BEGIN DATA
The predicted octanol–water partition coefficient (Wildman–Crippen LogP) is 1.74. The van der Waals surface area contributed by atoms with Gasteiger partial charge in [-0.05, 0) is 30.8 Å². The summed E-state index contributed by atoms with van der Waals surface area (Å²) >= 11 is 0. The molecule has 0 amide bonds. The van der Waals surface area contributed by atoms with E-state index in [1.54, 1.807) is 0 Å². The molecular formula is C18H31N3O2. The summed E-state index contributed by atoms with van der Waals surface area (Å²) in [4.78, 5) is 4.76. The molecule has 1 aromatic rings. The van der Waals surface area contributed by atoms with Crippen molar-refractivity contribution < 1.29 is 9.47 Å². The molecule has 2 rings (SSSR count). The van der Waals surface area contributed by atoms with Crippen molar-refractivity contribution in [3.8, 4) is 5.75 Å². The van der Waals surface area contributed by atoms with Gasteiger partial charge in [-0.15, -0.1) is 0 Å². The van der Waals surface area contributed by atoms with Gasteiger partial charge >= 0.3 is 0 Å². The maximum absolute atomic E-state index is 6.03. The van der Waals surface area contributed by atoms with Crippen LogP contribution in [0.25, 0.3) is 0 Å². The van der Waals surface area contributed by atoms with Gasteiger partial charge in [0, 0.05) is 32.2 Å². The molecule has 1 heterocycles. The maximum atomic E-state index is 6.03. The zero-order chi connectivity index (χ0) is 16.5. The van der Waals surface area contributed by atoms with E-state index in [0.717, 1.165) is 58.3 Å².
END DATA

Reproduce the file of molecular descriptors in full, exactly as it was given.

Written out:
The predicted octanol–water partition coefficient (Wildman–Crippen LogP) is 1.74. The van der Waals surface area contributed by atoms with Gasteiger partial charge in [-0.05, 0) is 30.8 Å². The summed E-state index contributed by atoms with van der Waals surface area (Å²) >= 11 is 0. The molecule has 0 amide bonds. The van der Waals surface area contributed by atoms with E-state index in [1.54, 1.807) is 0 Å². The molecular formula is C18H31N3O2. The summed E-state index contributed by atoms with van der Waals surface area (Å²) in [4.78, 5) is 4.76. The molecule has 1 aromatic rings. The van der Waals surface area contributed by atoms with Crippen molar-refractivity contribution < 1.29 is 9.47 Å². The molecule has 2 rings (SSSR count). The van der Waals surface area contributed by atoms with Crippen molar-refractivity contribution in [3.8, 4) is 5.75 Å². The van der Waals surface area contributed by atoms with Gasteiger partial charge in [-0.15, -0.1) is 0 Å². The van der Waals surface area contributed by atoms with Gasteiger partial charge >= 0.3 is 0 Å². The maximum absolute atomic E-state index is 6.03. The van der Waals surface area contributed by atoms with Crippen LogP contribution in [0.25, 0.3) is 0 Å². The van der Waals surface area contributed by atoms with Gasteiger partial charge in [0, 0.05) is 32.2 Å². The molecule has 1 heterocycles. The maximum atomic E-state index is 6.03. The zero-order chi connectivity index (χ0) is 16.5. The van der Waals surface area contributed by atoms with E-state index in [0.717, 1.165) is 58.3 Å².